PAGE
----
What kept this story from 5 stars was missed opportunity because, honestly it came close.    Ashton chose to have two Japaneses warriors as their main characters, both of which were shining examples of bushido, also known as “the way of the warrior”, a code of conduct for the samurai, which Sakuma was prior to his death.  In some ways, it is a way of life that both men exemplify to the core.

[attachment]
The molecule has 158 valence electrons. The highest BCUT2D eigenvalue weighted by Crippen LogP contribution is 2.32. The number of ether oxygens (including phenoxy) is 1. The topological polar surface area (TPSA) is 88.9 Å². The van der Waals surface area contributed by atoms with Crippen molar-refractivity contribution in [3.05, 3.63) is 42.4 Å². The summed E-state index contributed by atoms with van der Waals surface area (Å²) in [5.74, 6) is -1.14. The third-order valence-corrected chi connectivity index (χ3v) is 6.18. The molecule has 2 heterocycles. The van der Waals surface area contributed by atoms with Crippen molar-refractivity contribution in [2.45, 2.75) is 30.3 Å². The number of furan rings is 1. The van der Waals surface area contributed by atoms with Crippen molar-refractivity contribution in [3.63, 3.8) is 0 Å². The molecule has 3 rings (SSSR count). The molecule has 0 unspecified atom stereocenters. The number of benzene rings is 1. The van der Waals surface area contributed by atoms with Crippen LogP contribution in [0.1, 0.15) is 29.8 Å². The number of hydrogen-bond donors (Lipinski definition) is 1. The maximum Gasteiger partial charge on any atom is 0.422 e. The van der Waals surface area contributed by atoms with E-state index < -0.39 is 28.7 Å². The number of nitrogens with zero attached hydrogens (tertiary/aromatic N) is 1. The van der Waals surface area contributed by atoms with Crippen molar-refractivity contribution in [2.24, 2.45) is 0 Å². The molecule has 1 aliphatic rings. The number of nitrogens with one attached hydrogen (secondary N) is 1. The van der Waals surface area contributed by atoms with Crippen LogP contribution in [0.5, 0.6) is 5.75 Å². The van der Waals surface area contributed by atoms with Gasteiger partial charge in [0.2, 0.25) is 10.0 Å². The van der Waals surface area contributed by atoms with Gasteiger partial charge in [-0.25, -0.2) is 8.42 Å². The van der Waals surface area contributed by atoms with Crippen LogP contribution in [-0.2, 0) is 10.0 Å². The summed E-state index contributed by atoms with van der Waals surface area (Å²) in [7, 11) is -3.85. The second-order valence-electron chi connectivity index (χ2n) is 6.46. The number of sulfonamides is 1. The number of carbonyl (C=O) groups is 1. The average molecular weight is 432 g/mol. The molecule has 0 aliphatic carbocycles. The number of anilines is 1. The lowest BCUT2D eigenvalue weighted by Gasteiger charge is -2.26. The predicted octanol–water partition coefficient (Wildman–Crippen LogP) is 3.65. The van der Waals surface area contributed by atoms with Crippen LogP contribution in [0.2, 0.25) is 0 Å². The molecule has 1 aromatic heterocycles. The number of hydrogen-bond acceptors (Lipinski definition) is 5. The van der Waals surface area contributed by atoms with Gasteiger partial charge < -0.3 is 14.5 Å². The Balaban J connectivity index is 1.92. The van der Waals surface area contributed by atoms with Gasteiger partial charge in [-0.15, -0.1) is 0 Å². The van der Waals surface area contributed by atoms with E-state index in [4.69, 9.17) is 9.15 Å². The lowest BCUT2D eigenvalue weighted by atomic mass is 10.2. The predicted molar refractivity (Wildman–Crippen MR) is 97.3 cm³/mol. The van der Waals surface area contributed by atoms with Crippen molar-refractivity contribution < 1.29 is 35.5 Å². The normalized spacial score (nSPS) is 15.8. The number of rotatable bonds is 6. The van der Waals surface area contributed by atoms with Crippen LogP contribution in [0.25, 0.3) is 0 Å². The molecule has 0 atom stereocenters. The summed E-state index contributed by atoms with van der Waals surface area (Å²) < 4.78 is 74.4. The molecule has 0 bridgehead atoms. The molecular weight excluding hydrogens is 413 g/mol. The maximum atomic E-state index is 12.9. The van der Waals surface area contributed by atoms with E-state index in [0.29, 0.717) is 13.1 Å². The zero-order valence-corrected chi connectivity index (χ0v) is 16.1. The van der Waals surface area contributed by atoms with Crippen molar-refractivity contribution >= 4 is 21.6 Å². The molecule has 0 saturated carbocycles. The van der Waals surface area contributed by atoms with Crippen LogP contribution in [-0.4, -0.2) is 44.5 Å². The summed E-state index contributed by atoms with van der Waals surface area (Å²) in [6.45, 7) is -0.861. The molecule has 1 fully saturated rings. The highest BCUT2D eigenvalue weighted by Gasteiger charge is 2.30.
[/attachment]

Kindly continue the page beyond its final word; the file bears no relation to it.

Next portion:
So why on earth do you mash that up confusedly with Norse mythology?  Surely with all the richness of Shinto major and minor kami, plus some from Buddhism or Taoism, why would you need to twist the maiden Valkyries of Odin  into “integrated” new Valkyries of both sexes. The argument here is because Valhalla had so many new bodies and souls the maidens couldn’t handle them all. Seemed specious and I never bought it. So many holes in this one from people from different religions being sent to a place where the gods of one religion (not theirs) rule.  That part, plus well Valhalla and the Norse religion with Japanese men who were deeply part of their country’s culture if not their emperor and the politics of whatever era they came from (July 7, 1937, to September 2, 1945 the invasion of China by Japan for Ishii).  It never felt like a good fit.  More like that puzzle piece someone kept jamming in that section because they needed it to fit there, rather than because it actually did.   No, for me, using Norse mythology in the place of Bushido and the Shinto religion was just a missed opportunity, especially with the well constructed Japanese main characters so essentially Samurai.